The 2018 Harvest

The girls gave us 33 quarts, 25 pints, 9 half-pints, and 1/2 gallon, most of which have been bartered and gifted away. That’s just under 13 gallons of honey. There were also some extraneous amounts of honey that might not have gotten to the right sugar content, making it susceptible to fermentation, so we took another gallon or two to make into honey wine. We’ve had honey wine off and on as a little aperitif or dessert drink since September.

2018’s harvest is lighter in color, sweeter in taste, and has greater potential to crystallize than our harvest from 2017. If we gave you some honey and it crystallized, not to worry. Stick it in your microwave. If, like us, you don’t have a microwave, give it a hot water bath. We’ve been enjoying it as honey butter.

The honey wine is a real treat and probably should only be made when one has access to lots of honey. In a half-gallon jar or other large glass vessel, make 2:1 to water to honey. We took large clumps of rosemary from the backyard, boiled it, and let sit for the afternoon, ending up with a strong rosemary tea. This bitterness of the rosemary pairs so nicely with the honey. Stir this concoction 2 to 3 times a day for probably around a week or once the bubbles start forming. Store in your jar with a cloth kept over, so wild yeast can form in the honey wine. Once the bubbles start, fermentation is happening, decide how long to let it go. A few days is fine. Then put in the fridge and enjoy as desired in small glasses.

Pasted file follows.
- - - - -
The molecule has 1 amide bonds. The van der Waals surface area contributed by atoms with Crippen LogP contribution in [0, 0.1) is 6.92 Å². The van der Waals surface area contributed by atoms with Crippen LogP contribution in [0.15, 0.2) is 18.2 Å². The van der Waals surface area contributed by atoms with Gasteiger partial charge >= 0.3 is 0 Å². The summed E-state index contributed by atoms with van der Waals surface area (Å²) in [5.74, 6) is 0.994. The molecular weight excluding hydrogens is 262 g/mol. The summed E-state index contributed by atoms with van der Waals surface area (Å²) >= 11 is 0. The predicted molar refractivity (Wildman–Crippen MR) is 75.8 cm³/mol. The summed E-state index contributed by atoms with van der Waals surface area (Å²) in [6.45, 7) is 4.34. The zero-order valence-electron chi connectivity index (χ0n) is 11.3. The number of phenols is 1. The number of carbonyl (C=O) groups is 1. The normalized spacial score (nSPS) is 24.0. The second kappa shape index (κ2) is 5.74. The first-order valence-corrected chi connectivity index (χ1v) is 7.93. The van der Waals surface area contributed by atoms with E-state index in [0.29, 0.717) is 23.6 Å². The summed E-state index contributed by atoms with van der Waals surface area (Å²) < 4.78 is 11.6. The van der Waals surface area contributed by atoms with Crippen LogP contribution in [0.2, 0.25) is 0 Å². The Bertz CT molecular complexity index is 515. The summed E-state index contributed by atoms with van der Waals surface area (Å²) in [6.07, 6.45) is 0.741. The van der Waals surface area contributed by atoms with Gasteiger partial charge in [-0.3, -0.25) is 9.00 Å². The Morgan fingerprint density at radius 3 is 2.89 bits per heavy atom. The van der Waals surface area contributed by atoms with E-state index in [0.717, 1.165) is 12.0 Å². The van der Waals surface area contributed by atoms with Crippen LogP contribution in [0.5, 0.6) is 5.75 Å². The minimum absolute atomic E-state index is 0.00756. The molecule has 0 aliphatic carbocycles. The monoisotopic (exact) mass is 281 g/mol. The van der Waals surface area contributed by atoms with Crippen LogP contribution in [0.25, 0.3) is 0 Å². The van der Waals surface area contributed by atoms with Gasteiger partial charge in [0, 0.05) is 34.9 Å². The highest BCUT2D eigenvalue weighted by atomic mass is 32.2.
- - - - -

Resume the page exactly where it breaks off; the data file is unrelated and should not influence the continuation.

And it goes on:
Bear’s Backyard Honey

Backyard honey is richer and more complex than the commercial honey commonly found in stores.

All honeys get their flavor from the blooms that the bees forage on. With backyard honey, the bees get nectar from the flowers grown by our neighbors. Because the nectar might come from hundreds of different flowers rather than just a handful of sources (i.e., apple or clover), backyard honey has many layers and its complex deliciousness makes it special.

When you eat Bear’s Backyard Honey, you’re tasting the effects of weather and season on our neighbors’ gardens.  Lavender, squash blossoms, raspberries, Himalayan blackberry, dandelions, borage, phacelia, clover, and many other sources known only to the bees, combine to create complex layers in the honey’s taste.

This year’s version of Bear’s Backyard Honey is a dark caramel brown, most likely because of the buckwheat and knotweed found not far from our Bellingham home near Cornwall Park. It also has a taste of lavender from the plants found in Bear’s backyard, which are a favorite with all kinds of pollinators.

Bear’s Backyard Honey is sweet and brown just like Bear himself.

Raw and unfiltered honey